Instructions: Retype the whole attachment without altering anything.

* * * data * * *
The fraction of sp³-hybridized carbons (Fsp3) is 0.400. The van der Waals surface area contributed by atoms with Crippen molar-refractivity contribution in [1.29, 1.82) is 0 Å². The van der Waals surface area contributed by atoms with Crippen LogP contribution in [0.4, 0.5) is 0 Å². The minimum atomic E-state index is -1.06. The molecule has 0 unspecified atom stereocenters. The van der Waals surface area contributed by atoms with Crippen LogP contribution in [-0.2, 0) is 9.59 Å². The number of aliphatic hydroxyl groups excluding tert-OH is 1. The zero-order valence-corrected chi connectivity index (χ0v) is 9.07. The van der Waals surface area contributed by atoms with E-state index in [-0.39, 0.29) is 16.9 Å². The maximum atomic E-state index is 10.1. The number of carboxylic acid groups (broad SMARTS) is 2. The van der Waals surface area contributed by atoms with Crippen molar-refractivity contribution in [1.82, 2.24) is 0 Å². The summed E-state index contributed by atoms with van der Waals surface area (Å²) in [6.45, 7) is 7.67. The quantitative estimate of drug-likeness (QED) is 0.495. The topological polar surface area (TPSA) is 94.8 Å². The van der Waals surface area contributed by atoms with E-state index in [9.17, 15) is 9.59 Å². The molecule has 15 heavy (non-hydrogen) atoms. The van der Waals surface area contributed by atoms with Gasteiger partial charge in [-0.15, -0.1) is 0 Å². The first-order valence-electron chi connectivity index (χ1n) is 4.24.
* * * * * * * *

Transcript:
The fraction of sp³-hybridized carbons (Fsp3) is 0.400. The van der Waals surface area contributed by atoms with Crippen molar-refractivity contribution in [1.29, 1.82) is 0 Å². The van der Waals surface area contributed by atoms with Crippen LogP contribution in [0.4, 0.5) is 0 Å². The minimum atomic E-state index is -1.06. The molecule has 0 unspecified atom stereocenters. The van der Waals surface area contributed by atoms with Crippen LogP contribution in [-0.2, 0) is 9.59 Å². The number of aliphatic hydroxyl groups excluding tert-OH is 1. The zero-order valence-corrected chi connectivity index (χ0v) is 9.07. The van der Waals surface area contributed by atoms with E-state index in [-0.39, 0.29) is 16.9 Å². The maximum atomic E-state index is 10.1. The number of carboxylic acid groups (broad SMARTS) is 2. The van der Waals surface area contributed by atoms with Crippen molar-refractivity contribution in [1.82, 2.24) is 0 Å². The summed E-state index contributed by atoms with van der Waals surface area (Å²) in [6.45, 7) is 7.67. The quantitative estimate of drug-likeness (QED) is 0.495. The topological polar surface area (TPSA) is 94.8 Å². The van der Waals surface area contributed by atoms with E-state index in [9.17, 15) is 9.59 Å². The molecule has 15 heavy (non-hydrogen) atoms. The van der Waals surface area contributed by atoms with Gasteiger partial charge in [-0.15, -0.1) is 0 Å². The first-order valence-electron chi connectivity index (χ1n) is 4.24.